Last minute holiday shopping - New York News

Last minute holiday shopping

Posted: Updated:

By ANNE D'INNOCENZIO and MAE ANDERSON

Christmas shoppers thronged malls and pounced on discounts but apparently spent less this year, their spirits dampened by concerns about the economy and the aftermath of shootings and storms.

Talk about more than just the usual job worries to cloud the mood: Confidence among U.S. consumers dipped to its lowest point in December since July amid rising economic worries, according to a monthly index released Friday.

Marshal Cohen, chief research analyst at NPD Inc., a market research firm with a network of analysts at shopping centers nationwide, estimates customer traffic over the weekend was in line with the same time a year ago, but that shoppers seem to be spending less.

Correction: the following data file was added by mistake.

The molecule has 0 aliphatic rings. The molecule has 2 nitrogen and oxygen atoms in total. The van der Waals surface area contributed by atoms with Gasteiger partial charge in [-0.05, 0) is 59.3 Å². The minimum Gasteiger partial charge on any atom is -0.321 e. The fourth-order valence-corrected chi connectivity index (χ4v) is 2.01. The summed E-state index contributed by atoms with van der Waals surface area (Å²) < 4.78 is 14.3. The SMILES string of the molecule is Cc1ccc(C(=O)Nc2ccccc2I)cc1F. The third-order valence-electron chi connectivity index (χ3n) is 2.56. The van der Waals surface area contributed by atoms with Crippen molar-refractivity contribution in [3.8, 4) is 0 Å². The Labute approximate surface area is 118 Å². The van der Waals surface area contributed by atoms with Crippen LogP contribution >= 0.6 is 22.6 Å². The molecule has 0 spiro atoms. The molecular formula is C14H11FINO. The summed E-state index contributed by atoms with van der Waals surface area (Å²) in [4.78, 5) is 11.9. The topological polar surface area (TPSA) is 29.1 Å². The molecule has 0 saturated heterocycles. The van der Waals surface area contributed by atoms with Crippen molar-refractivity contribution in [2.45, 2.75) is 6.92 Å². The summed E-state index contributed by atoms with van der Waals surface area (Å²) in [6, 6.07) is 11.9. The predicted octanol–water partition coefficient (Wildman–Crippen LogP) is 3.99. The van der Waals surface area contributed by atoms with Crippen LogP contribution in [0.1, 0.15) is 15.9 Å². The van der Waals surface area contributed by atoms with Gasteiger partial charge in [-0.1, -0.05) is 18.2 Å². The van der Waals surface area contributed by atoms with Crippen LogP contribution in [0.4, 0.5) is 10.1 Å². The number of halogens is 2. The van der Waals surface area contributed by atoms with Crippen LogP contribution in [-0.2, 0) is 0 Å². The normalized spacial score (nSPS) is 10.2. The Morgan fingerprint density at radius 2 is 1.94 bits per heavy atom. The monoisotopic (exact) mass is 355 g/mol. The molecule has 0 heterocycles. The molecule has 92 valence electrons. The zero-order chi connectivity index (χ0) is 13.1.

"There was this absence of joy for the holiday," Cohen said. "There was no Christmas spirit. There have been just too many distractions."

Shoppers are increasingly worried about the "fiscal cliff" deadline — the possibility that a stalemate between Congress and the White House over the U.S. budget could trigger a series of tax increases and spending cuts starting Jan. 1

The recent Newtown, Conn., school shooting also dampened shoppers' spirits atop the fall's retail woes after Superstorm Sandy's passage up the East Coast.

The Northeast and Mid-Atlantic, which account for 24 percent of retail sales nationwide, were tripped up by Sandy when the enormous storm clobbered the region in late October, disrupting businesses and households for weeks.

All that spelled glum news for retailers, which can make up to 40 percent of annual sales during November and December. They were counting on the last weekend before Christmas to make up for lost dollars earlier in the season.

The Saturday before Christmas was expected to be the second biggest sales day behind the Friday after Thanksgiving.